Oakley made the audience feel safe and prepared them for the chaotic spectacles that followed: reenactments of Indians attacking a settler's cabin and ambushing the Deadwood stagecoach, cowboys riding bucking broncos, and Mexican vaqueros rushing in shooting off revolvers. Oakley wasn't the only woman in the show, but she was one of the few who did not need to be saved by the cowboy.

Buffalo Bill's Wild West show made Oakley a star. Although she was from the Midwest, she allowed herself to become an icon of the West. "Her mythology was really about the girl of the golden West," says Scharff. "She didn't talk much about her childhood. She was more concerned with creating this myth of the little sure shot, of the perfect, ladylike, small, diminutive, pretty woman who could handle a gun and who could shoot anything. Buffalo Bill loved it. It was sort of like having somebody who embodied all the qualities of femininity and womanhood but also had this great sporting skill and could be an heroic little girl."

Annie Oakley also explores aspects of Oakley little known to her audiences: her intense competitiveness and the fierceness with which she protected her reputation. When Oakley was faced with a young rival, Lillian Smith, who joined the Wild West show as a fifteen-year-old sensation, Oakley dropped six years from her age to become a more youthful twenty. Smith was distinctly unladylike, bragging that now that she had joined the show "Annie Oakley was done for." Though Oakley was privately contemptuous of Smith's "ample figure" and "poor grammar," she never publicly feuded with her. Instead, Oakley beat her at the annual rifle competition at Wimble-don in London, and, even better, she had the satisfaction of always being more popular than Lillian Smith.

But the real crisis in Annie Oakley's career came on August 11, 1903, when William Randolph Hearst's Chicago newspapers reported that Oakley had been arrested for stealing a pair of men's pants in order to buy cocaine. She was horrified. "The Associated Press sends it across the country," says biographer Shirl Kasper, "and all these papers pick it up and Annie is just devastated. It's like everything she's worked for her whole life to keep this respectable reputation is shattered."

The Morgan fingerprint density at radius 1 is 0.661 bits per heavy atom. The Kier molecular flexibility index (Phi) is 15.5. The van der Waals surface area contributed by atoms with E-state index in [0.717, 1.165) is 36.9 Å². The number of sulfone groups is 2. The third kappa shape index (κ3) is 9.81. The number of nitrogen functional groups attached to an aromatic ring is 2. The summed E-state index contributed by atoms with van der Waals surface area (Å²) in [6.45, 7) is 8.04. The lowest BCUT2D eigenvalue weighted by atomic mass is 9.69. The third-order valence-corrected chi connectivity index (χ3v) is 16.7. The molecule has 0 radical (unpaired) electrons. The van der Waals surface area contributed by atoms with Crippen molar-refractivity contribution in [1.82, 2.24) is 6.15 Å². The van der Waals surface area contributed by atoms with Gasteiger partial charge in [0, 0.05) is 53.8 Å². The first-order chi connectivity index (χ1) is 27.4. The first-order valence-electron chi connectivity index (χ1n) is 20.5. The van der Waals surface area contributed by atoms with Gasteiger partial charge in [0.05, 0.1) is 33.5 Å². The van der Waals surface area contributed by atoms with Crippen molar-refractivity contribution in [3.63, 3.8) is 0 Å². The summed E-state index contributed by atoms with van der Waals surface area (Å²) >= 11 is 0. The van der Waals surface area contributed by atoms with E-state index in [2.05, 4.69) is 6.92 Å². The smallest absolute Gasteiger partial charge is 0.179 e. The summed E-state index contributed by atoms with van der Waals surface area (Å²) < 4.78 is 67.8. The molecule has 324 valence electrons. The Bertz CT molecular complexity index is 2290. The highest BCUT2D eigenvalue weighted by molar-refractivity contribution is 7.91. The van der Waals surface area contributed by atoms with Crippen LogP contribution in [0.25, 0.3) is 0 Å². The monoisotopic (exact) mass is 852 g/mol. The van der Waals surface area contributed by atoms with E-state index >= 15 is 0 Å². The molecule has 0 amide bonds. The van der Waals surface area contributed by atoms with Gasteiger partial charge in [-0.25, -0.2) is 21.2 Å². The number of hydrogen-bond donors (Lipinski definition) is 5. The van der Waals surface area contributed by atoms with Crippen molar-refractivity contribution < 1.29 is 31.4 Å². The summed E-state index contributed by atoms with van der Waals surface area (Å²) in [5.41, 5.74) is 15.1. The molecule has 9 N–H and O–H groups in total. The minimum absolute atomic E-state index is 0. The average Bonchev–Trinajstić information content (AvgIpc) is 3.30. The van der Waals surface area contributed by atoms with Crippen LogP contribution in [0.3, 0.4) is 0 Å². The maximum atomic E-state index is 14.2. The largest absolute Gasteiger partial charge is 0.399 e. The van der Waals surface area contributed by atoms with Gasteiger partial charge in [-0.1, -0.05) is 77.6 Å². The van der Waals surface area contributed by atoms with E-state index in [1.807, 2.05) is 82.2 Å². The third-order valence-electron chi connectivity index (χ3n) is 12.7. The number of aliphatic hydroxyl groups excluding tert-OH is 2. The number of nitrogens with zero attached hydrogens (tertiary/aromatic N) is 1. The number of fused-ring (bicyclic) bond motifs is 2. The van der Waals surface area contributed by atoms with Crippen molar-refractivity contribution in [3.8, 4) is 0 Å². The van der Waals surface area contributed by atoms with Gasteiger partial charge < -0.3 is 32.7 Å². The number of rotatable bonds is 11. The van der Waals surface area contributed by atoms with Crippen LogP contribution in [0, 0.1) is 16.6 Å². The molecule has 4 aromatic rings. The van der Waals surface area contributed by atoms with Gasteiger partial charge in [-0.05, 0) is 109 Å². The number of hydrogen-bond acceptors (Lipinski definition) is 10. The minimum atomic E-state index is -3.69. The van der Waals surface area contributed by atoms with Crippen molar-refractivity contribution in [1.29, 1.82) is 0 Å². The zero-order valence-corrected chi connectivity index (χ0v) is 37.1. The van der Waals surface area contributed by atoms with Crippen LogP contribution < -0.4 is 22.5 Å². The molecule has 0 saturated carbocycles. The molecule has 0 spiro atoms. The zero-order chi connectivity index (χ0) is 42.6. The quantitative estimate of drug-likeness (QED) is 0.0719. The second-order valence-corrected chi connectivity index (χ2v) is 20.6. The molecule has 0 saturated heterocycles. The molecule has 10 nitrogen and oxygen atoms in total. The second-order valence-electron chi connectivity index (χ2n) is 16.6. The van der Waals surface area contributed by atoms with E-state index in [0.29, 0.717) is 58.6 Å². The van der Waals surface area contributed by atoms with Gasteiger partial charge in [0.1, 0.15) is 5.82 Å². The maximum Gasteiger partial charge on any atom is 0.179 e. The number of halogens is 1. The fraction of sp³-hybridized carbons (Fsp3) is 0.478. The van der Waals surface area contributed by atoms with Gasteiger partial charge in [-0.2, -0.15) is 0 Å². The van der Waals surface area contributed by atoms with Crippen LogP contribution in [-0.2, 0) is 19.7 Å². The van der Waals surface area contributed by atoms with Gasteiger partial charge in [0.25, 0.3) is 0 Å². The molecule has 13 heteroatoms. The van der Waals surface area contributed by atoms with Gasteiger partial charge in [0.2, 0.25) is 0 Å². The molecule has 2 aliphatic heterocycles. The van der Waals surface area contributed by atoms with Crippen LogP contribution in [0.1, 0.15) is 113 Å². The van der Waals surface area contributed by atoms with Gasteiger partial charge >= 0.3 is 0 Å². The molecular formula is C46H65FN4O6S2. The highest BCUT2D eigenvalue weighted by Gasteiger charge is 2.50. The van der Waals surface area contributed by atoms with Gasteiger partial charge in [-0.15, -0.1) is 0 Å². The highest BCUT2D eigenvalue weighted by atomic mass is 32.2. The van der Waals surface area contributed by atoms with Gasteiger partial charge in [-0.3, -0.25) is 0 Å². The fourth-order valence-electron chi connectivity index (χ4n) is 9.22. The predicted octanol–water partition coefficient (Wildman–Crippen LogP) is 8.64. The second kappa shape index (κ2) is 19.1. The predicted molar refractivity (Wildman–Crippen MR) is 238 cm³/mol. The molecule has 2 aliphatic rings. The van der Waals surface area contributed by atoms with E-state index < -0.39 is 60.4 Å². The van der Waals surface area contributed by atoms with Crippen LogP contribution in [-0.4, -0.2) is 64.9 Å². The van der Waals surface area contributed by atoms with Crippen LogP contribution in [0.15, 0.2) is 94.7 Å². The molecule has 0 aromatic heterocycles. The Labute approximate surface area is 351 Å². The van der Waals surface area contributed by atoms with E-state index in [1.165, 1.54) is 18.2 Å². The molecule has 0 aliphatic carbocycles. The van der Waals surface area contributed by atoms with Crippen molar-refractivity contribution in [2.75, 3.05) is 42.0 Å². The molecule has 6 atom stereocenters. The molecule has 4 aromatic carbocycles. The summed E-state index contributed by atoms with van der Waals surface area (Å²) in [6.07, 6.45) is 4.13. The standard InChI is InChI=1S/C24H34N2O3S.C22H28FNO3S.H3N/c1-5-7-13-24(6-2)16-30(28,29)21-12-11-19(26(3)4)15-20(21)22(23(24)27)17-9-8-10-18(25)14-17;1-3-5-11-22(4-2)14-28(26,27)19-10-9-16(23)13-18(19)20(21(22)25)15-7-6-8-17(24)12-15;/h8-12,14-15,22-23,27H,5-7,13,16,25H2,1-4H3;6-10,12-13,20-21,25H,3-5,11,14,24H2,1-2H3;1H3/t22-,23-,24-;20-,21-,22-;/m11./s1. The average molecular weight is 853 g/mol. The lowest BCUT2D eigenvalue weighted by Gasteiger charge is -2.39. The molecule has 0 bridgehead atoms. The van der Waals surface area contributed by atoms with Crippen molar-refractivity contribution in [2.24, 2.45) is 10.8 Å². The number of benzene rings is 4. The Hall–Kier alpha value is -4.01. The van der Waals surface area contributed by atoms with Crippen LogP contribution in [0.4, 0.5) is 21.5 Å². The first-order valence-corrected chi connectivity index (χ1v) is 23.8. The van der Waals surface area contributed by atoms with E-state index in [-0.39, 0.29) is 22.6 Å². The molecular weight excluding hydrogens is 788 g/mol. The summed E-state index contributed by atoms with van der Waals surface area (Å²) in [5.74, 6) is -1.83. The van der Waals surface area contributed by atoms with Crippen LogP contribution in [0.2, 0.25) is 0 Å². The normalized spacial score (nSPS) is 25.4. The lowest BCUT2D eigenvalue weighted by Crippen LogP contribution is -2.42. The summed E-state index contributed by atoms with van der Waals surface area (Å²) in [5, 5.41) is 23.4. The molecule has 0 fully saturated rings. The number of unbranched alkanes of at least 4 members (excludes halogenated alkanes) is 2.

The real woman who was arrested was a burlesque dancer impersonating Annie Oakley. Oakley fired off telegrams to all the newspapers that had carried the story: "Woman posing as Annie Oakley is a fraud . . . contradict at once . . . someone will pay for this dreadful mistake." Most newspapers did retract the story but the damage had already been done. Oakley became obsessed with salvaging her name and spent five years suing each of the fifty-five newspapers. She won fifty-four of the cases.

"Many people think that suing these newspapers and taking time out of her career to do this to get her reputation back was a legacy of her childhood," says Freifeld. "It was the largest libel case in American history at the time."

Given her extreme privacy, according to Scharff, being slandered in the press was especially painful for Annie Oakley. "This is a person who basically survived by not showing how she was feeling. This is not going to be somebody out there spilling their guts to the cameras-tremendously protective of her privacy, tremendously protective of her name, reputation, and standing."

Annie Oakley was a paradox. While she believed women should be active in sports, even teaching women to shoot free of charge, and spoke publicly about equal pay for equal work, she did not support women's suffrage. She was a Victorian woman who placed the utmost importance on being seen and treated as a lady, yet she excelled in a man's sport.

Although in Annie Get Your Gun, Oakley is portrayed as losing the match with Frank Butler in order to win his love, in real life, she beat him. When it came to shooting, she never lost.

The young Texas sharpshooter, Johnny Baker, who was also part of Buffalo Bill's Wild West show and a protégé of Annie Oakley said of her: "There was never a day when I didn't try to beat her. But it just couldn't be done. You know, the ordinary person has nerves. They'll bob up on him in spite of everything; he'll notice some little thing that distracts his attention, or gets fussed by the way a ball travels through the air. Or a bit of light will get on the sights, or seem to get there, and throw him off. I wasn't any different from the average person, but Annie was. The minute she picked up a rifle or a shotgun, it seemed that she made a machine of herself-every action went like clockwork. How was a fellow to beat anybody like that? To tell the truth . . . it would have made a better show if I could have beat her every few performances. But it couldn't be done."

Caroline Kim-Brown is a writer in Oakland, California.

Riva Freifeld received $595,606 in NEH grants for consultation, planning, scripting, and the production of Annie Oakley, which airs on The American Experience May 8.